If you’ve been blocked, don’t back off

“Michael, someone blocked me and I heard you say that I shouldn’t back off. I resonate with what you’re saying, but I also feel nervous because I want to respect their wishes. Wouldn’t I be disrespecting their wishes to contact them?”

You can respect someone’s ability to make decisions without respecting the decisions themselves.

Obviously, this person isn’t respecting your wish not to be blocked, nor should they. You’re both autonomous beings, capable of making your own decisions.

Take action and let them decide how they want to respond. Whatever they do, you now have a chance to respond to that. Ride the wave, one step at a time. Stay in the present moment.

“My friends are telling me I’m acting like a creep. But, I don’t think they get it.”

Your friends are responding based on their own conditioning and trying to reaffirm a self-image they’ve learned from prior experience.

They’re not you and they don’t have your experiences. If your friends call you a creep, all that means is that your friends think you’re a creep.

Would accepting your creep status give you any freedom you didn’t have before?

“If I let myself be a creep, then I’d be able to act out of love rather than fear. I get that. But, doesn’t it still mean there’s something wrong with me? After all, I’m obsessing over someone who doesn’t want me in their life.”

You have to make a choice here. Do you want to be:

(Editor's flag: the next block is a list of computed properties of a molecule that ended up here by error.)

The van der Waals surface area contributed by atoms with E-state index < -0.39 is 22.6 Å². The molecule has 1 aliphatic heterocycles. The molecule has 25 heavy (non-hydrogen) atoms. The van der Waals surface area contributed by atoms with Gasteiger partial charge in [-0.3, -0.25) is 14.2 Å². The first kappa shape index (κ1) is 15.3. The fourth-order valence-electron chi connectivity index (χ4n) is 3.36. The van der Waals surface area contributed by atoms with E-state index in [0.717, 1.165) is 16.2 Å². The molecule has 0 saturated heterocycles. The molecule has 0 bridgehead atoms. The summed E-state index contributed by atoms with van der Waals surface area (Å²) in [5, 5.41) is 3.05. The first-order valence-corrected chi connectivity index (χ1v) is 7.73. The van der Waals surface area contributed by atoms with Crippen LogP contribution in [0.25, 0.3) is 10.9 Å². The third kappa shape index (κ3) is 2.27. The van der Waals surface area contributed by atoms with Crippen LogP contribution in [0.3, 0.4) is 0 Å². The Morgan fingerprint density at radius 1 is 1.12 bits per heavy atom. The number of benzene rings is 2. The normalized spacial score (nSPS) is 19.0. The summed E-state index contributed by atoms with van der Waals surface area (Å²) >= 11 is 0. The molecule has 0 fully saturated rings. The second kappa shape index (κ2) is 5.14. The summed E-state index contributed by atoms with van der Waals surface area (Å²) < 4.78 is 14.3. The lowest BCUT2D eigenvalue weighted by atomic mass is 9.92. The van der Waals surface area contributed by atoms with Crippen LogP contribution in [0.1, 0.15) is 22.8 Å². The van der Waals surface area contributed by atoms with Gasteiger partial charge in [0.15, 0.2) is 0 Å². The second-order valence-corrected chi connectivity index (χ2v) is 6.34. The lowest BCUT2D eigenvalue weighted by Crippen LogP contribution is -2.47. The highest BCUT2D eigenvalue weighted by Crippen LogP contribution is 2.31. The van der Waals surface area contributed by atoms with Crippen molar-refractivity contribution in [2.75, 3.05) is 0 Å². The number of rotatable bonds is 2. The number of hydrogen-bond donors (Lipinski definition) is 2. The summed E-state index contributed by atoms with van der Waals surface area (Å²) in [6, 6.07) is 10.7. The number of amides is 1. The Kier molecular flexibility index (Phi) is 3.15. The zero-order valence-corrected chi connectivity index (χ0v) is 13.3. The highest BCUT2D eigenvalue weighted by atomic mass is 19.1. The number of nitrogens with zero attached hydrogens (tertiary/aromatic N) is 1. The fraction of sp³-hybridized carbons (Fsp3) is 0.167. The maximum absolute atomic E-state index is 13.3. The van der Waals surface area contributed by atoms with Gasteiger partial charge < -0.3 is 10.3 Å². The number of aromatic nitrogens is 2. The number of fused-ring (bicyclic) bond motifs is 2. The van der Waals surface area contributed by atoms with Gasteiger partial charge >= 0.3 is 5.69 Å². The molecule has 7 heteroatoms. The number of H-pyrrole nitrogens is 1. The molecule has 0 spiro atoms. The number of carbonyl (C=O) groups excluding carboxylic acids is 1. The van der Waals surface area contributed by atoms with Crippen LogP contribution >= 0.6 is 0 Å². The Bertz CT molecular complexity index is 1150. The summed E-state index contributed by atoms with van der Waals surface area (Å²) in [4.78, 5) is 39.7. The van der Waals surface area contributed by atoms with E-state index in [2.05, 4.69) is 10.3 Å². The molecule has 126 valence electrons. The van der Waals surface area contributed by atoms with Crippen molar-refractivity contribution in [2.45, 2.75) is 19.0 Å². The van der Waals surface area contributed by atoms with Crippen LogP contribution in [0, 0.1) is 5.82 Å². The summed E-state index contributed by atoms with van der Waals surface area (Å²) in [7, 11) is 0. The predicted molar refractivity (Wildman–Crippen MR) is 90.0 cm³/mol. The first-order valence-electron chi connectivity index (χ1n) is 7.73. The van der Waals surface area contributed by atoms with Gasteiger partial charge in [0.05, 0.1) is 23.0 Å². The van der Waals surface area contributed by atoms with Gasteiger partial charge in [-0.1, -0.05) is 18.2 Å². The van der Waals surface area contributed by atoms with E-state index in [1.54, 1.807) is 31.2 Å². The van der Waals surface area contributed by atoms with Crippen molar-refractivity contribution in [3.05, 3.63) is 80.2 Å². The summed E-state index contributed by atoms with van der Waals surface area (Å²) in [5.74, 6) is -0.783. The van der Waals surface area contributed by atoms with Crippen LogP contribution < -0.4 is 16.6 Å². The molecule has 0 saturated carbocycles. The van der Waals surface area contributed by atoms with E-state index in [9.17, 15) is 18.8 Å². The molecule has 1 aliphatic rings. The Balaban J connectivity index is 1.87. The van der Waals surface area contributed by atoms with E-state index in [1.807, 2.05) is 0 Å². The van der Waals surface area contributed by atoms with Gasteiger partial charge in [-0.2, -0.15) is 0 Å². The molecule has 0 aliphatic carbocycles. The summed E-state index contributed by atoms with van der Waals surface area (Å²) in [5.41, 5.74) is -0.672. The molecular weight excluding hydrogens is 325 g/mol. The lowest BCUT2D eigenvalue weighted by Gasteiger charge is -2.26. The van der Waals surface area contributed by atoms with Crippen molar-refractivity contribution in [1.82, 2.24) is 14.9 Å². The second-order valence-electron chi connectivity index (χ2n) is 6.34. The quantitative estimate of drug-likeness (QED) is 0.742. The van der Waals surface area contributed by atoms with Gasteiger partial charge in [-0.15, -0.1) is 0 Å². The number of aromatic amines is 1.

1. an obsessive creep who acts out of love rather than fear, or
  2. someone who has the approval of their friends for never doing anything wrong.

The choice is yours.

Also, you don’t know whether this person “wants” you in their life or not. You only know they blocked you. Even if they said “I never want you in my life ever again”, that doesn’t mean anything other than that they said those words. People say things all the time, and change their minds all the time. Let them have their radical freedom to change who they are at any moment, just as you have yours.

“I’m nervous they’re going to retaliate if I persist. They might call the authorities.”

Your fear isn’t unwarranted. They may indeed retaliate. After all, they’re doing the best they know to ensure their needs are met.

Have some self-compassion here. It’s not a sin to let this fear dictate your actions. If you never acted to protect yourself, you’d be dead.

Again, it’s a choice. Do you want to act out of love or out of fear? There’s nothing wrong with either choice, but don’t fool yourself into thinking the other person is forcing your choice. You’re the one making the choice: love or fear.

“I heard that if you really love someone, you’ll let them go. How can obsessing over someone be loving them?”

Stop choosing your actions based on what you read in fortune cookies. Look at how you’re living moment-to-moment. What are your chosen values?

What’s driving your behavior? It sounds to me like you care about this person and about your relationship. Why are you labeling that an “obsession”?

“I’m labeling it an obsession because they clearly don’t want me in their life.”

You have no idea what they want. Outside appearances don’t always match what’s going on inside.

Stop worrying about them and worry about yourself. What kind of person do you want to be? What would that look like?